Math.Practice.MP3
 Common core State Standards
 Math: Math
 Practice: Mathematical Practice Standards

MP3: Construct viable arguments and critique the reasoning of others.
Mathematically proficient students understand and use stated assumptions, definitions, and previously established results in constructing arguments. They make conjectures and build a logical progression of statements to explore the truth of their conjectures. They are able to analyze situations by breaking them into cases, and can recognize and use counterexamples. They justify their conclusions, communicate them to others, and respond to the arguments of others. They reason inductively about data, making plausible arguments that take into account the context from which the data arose. Mathematically proficient students are also able to compare the effectiveness of two plausible arguments, distinguish correct logic or reasoning from that which is flawed, andif there is a flaw in an argumentexplain what it is. Elementary students can construct arguments using concrete referents such as objects, drawings, diagrams, and actions. Such arguments can make sense and be correct, even though they are not generalized or made formal until later grades. Later, students learn to determine domains to which an argument applies. Students at all grades can listen or read the arguments of others, decide whether they make sense, and ask useful questions to clarify or improve the arguments.
Math.K.MD.A.1
 Common core State Standards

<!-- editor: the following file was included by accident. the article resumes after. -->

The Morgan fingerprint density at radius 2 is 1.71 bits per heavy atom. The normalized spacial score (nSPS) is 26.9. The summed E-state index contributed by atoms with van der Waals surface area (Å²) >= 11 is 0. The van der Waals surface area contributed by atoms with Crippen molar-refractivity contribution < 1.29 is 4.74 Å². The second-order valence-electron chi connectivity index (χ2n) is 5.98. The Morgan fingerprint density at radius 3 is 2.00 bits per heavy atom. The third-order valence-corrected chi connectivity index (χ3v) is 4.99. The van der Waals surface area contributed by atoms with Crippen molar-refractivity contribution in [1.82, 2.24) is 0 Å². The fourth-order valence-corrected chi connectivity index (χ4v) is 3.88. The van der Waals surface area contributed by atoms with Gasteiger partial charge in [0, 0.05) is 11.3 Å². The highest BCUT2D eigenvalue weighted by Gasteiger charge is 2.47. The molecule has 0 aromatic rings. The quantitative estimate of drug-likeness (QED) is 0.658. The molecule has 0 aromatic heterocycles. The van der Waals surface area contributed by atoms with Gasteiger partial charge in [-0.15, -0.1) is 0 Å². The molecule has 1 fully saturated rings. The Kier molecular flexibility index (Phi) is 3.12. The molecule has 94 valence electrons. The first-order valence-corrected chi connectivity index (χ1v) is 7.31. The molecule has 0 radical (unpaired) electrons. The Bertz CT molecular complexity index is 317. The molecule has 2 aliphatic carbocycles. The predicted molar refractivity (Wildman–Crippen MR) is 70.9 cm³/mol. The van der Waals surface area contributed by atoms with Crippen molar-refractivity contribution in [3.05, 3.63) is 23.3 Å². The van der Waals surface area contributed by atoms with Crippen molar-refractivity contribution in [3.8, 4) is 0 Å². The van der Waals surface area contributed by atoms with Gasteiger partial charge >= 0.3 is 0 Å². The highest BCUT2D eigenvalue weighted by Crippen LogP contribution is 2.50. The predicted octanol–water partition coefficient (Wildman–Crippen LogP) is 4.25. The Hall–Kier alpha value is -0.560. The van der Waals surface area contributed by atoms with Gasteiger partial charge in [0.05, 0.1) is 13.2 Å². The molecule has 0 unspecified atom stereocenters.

Math: Math
 K: Kindergarten
 MD: Measurement & Data
 A: Describe and compare measurable attributes

1:
Describe measurable attributes of objects, such as length or weight. Describe several measurable attributes of a single object.
Math.K.MD.A.2
Common core State Standards
 Math: Math
 K: Kindergarten
 MD: Measurement & Data
 A: Describe and compare measurable attributes

2:
Directly compare two objects with a measurable attribute in common, to see which object has \"more of\"/\"less of\" the attribute, and describe the difference. For example, directly compare the heights of two children and describe one child as taller/shorter.
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Thought starters
 Why does Ms. Oleston start by having students share what they notice?
 How does this activity give students an opportunity to practice constructing arguments?
 Why does Ms. Oleston use the "I think... because..." sentence stem?
Teachers
Donella Oleston
Newest
Teaching Practice
All Grades, All Subjects, Class Culture
Renell Wilson Scott Mar 21, 2017 7:15am
Felicia Battle Mar 21, 2017 8:53am
Kristin Hutchison Mar 21, 2017 2:58pm
Leslee Liddon Apr 1, 2017 11:37am
Hailey Sudbrink May 2, 2017 7:54am